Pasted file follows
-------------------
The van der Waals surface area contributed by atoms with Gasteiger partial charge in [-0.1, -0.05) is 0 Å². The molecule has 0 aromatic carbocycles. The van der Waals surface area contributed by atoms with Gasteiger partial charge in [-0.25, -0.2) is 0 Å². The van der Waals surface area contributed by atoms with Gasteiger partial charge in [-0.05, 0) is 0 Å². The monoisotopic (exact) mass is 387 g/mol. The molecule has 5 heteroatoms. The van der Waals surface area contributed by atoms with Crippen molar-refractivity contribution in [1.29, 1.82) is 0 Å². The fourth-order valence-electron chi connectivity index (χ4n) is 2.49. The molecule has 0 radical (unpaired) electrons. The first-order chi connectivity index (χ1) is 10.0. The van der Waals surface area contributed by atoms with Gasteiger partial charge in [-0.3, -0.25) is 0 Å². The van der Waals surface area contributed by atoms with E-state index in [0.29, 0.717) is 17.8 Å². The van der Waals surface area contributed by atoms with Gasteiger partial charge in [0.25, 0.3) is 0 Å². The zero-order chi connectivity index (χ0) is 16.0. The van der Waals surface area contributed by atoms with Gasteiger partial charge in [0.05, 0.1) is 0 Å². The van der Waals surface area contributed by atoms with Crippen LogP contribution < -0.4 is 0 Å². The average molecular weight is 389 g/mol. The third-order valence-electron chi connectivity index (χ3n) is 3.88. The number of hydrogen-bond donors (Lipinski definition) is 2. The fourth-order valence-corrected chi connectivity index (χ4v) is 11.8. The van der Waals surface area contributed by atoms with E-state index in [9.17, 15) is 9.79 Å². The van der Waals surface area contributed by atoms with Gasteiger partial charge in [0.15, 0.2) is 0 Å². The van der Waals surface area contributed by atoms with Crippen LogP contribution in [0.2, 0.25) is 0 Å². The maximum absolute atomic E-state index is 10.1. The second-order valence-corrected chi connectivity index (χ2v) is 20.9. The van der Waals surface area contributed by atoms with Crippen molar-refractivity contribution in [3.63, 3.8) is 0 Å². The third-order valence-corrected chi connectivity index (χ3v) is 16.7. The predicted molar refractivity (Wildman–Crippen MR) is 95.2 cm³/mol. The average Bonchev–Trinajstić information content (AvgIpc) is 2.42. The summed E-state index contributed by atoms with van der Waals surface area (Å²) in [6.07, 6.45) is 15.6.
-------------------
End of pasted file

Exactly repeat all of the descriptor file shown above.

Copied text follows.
The van der Waals surface area contributed by atoms with Gasteiger partial charge in [-0.1, -0.05) is 0 Å². The molecule has 0 aromatic carbocycles. The van der Waals surface area contributed by atoms with Gasteiger partial charge in [-0.25, -0.2) is 0 Å². The van der Waals surface area contributed by atoms with Gasteiger partial charge in [-0.05, 0) is 0 Å². The monoisotopic (exact) mass is 387 g/mol. The molecule has 5 heteroatoms. The van der Waals surface area contributed by atoms with Crippen molar-refractivity contribution in [1.29, 1.82) is 0 Å². The fourth-order valence-electron chi connectivity index (χ4n) is 2.49. The molecule has 0 radical (unpaired) electrons. The first-order chi connectivity index (χ1) is 10.0. The van der Waals surface area contributed by atoms with Gasteiger partial charge in [-0.3, -0.25) is 0 Å². The van der Waals surface area contributed by atoms with E-state index in [0.29, 0.717) is 17.8 Å². The van der Waals surface area contributed by atoms with Gasteiger partial charge in [0.25, 0.3) is 0 Å². The zero-order chi connectivity index (χ0) is 16.0. The van der Waals surface area contributed by atoms with Gasteiger partial charge in [0.05, 0.1) is 0 Å². The van der Waals surface area contributed by atoms with Crippen LogP contribution < -0.4 is 0 Å². The average molecular weight is 389 g/mol. The third-order valence-electron chi connectivity index (χ3n) is 3.88. The number of hydrogen-bond donors (Lipinski definition) is 2. The fourth-order valence-corrected chi connectivity index (χ4v) is 11.8. The van der Waals surface area contributed by atoms with E-state index in [9.17, 15) is 9.79 Å². The van der Waals surface area contributed by atoms with Gasteiger partial charge in [0.15, 0.2) is 0 Å². The van der Waals surface area contributed by atoms with Crippen LogP contribution in [0.2, 0.25) is 0 Å². The maximum absolute atomic E-state index is 10.1. The second-order valence-corrected chi connectivity index (χ2v) is 20.9. The van der Waals surface area contributed by atoms with Crippen molar-refractivity contribution in [3.63, 3.8) is 0 Å². The third-order valence-corrected chi connectivity index (χ3v) is 16.7. The predicted molar refractivity (Wildman–Crippen MR) is 95.2 cm³/mol. The average Bonchev–Trinajstić information content (AvgIpc) is 2.42. The summed E-state index contributed by atoms with van der Waals surface area (Å²) in [6.07, 6.45) is 15.6.